Tallinn - General Profile
Tallinn, the capital of the Republic of Estonia, is a city with distinctly medieval features, situated on the east coast of the Baltic Sea. Despite its turbulent past, marked by foreign dominations, wars and riots, the city has been able to preserve a historic centre included among UNESCO World Heritage Sites. Tallinn is not only the capital, but also an important communication hub and a major port.
Tallinn is also a lively centre from a cultural point of view. Theatres, concert halls, museums and galleries offer citizens and visitors a rich program all throughout the year.
Almost half the population of the country live in Tallinn. The last census (March 2008) recorded just over 403,000 inhabitants in the city registry office. Tallinn has a peculiar record. Among the Capitals of Europe, it is the one characterized by the highest percentage of inhabitants not belonging to the European Union: almost the 30%! This demographic phenomenon is due to the fact that, after achieving independence, many Russians remained in Tallinn without obtaining Estonian citizenship.
Located on the southern coast of the Gulf of Finland, within its metropolitan area there are several lakes from which the city gets most of its water supply. The only remarkable river is located in the suburb of Pirita.
Toompea is the characteristic hill which raises in the central part of the city. It is 30 meters high and covers an area of about 400 by 250 meters.
The transport system
Tallinn is also an important communication hub as far as concerns transportation and trade. Its port is one of the most important ones of the all Baltic region. Several ferries and hydrofoils daily connect the city to Helsinki, located on the north shore of the Gulf of Finland, just 80 kilometres from Tallinn. The crossing is just over two hours.
Tallinn has an international airport located at about 4 kilometres from the centre of the city and connected by shuttle buses to the main points of the capital. The airport offers connections to the main European cities.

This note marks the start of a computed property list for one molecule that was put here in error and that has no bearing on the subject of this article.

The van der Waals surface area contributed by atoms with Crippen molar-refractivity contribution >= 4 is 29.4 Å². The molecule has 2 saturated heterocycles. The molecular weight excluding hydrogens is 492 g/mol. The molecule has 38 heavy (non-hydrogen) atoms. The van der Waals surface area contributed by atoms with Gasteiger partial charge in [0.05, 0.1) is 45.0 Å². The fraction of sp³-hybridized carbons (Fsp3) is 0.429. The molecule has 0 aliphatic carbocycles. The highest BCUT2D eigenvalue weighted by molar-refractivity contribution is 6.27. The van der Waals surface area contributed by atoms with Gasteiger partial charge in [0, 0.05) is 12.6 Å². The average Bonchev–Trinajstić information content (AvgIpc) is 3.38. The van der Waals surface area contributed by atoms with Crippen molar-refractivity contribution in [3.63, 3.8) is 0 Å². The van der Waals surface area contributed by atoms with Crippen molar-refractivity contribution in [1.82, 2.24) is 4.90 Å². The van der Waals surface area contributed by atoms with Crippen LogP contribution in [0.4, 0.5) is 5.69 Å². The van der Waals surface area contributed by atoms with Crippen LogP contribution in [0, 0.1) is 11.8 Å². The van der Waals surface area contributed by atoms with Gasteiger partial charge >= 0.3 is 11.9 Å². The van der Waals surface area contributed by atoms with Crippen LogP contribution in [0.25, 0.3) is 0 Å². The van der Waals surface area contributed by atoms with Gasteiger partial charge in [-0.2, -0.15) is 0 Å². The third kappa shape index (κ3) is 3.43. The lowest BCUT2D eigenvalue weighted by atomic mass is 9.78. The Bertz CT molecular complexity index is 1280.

The railway company Edelaraudtee connects Tallinn to Tartu, Parnu and Narva. You can get to Moscow by daily overnight trains with sleeping cars.
Tallinn is situated along the highway route referred to as the "Baltic Route" which connects Prague to Helsinki, through Poland, Lithuania and Latvia.
Urban buses connect the different parts of the city. There are also several suburban buses reaching different places in Harjumaa County, at about forty kilometres from the city.
In Tallinn there is a good number of taxis belonging to different companies. Taxi stops can be found in several point of the city, especially near the Old Town and close to the main hotels. Taxi drivers often speak English.
Tallinn is a remarkable capital from a cultural viewpoint. There are many theatres, museums and concert halls. The city is also the centre of the economic activities of the country. It includes a modern city, banks, offices and many business activities. It is no coincidence that the magazine Newsweek included it among the most innovative cities in the world.
In 2005, the New York Times described Estonia as a "small Silicon Valley on the Baltic area."
In Tallinn it is possible to feel a deep sense of renewal, which shows itself in the vibrant vitality concerning building trade. In the last ten years Tallinn has changed in an impressive way.
The city government
Tallinn is located in Harjumaa County. It is the most populous Estonian county, of which, of course, Tallinn is the capital.
The capital of Estonia is divided into eight administrative districts. Each of them manage the status concerning its urban area of expertise.
Each district is headed by a President appointed by the city executive consulting according to the Mayor proposal, after the consultation with the Administrative Councils of the districts which are involved. The Councils offer the city executive consulting suggestions and ideas to better organize the administration of the territory.
Official website’: www.tourism.tallinn.ee